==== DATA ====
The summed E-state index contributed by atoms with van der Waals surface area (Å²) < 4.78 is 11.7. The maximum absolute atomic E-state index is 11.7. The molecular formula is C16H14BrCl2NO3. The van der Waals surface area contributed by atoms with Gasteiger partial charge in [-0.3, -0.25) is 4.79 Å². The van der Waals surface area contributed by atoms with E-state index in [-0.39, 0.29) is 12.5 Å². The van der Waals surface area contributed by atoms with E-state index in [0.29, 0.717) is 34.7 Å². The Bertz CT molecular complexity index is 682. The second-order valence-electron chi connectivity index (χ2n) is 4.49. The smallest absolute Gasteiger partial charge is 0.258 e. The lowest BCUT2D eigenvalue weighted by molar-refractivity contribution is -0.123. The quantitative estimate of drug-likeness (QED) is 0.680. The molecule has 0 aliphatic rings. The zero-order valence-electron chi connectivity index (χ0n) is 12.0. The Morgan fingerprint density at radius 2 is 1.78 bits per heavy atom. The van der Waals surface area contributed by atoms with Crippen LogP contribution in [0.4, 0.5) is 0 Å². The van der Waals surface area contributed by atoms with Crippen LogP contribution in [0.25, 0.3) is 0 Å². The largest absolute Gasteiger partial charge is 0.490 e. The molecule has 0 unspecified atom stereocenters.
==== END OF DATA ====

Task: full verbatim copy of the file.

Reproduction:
The summed E-state index contributed by atoms with van der Waals surface area (Å²) < 4.78 is 11.7. The maximum absolute atomic E-state index is 11.7. The molecular formula is C16H14BrCl2NO3. The van der Waals surface area contributed by atoms with Gasteiger partial charge in [-0.3, -0.25) is 4.79 Å². The van der Waals surface area contributed by atoms with E-state index in [-0.39, 0.29) is 12.5 Å². The van der Waals surface area contributed by atoms with E-state index in [0.29, 0.717) is 34.7 Å². The Bertz CT molecular complexity index is 682. The second-order valence-electron chi connectivity index (χ2n) is 4.49. The smallest absolute Gasteiger partial charge is 0.258 e. The lowest BCUT2D eigenvalue weighted by molar-refractivity contribution is -0.123. The quantitative estimate of drug-likeness (QED) is 0.680. The molecule has 0 aliphatic rings. The zero-order valence-electron chi connectivity index (χ0n) is 12.0. The Morgan fingerprint density at radius 2 is 1.78 bits per heavy atom. The van der Waals surface area contributed by atoms with Crippen LogP contribution in [0.4, 0.5) is 0 Å². The van der Waals surface area contributed by atoms with Crippen LogP contribution in [0.25, 0.3) is 0 Å². The largest absolute Gasteiger partial charge is 0.490 e. The molecule has 0 unspecified atom stereocenters.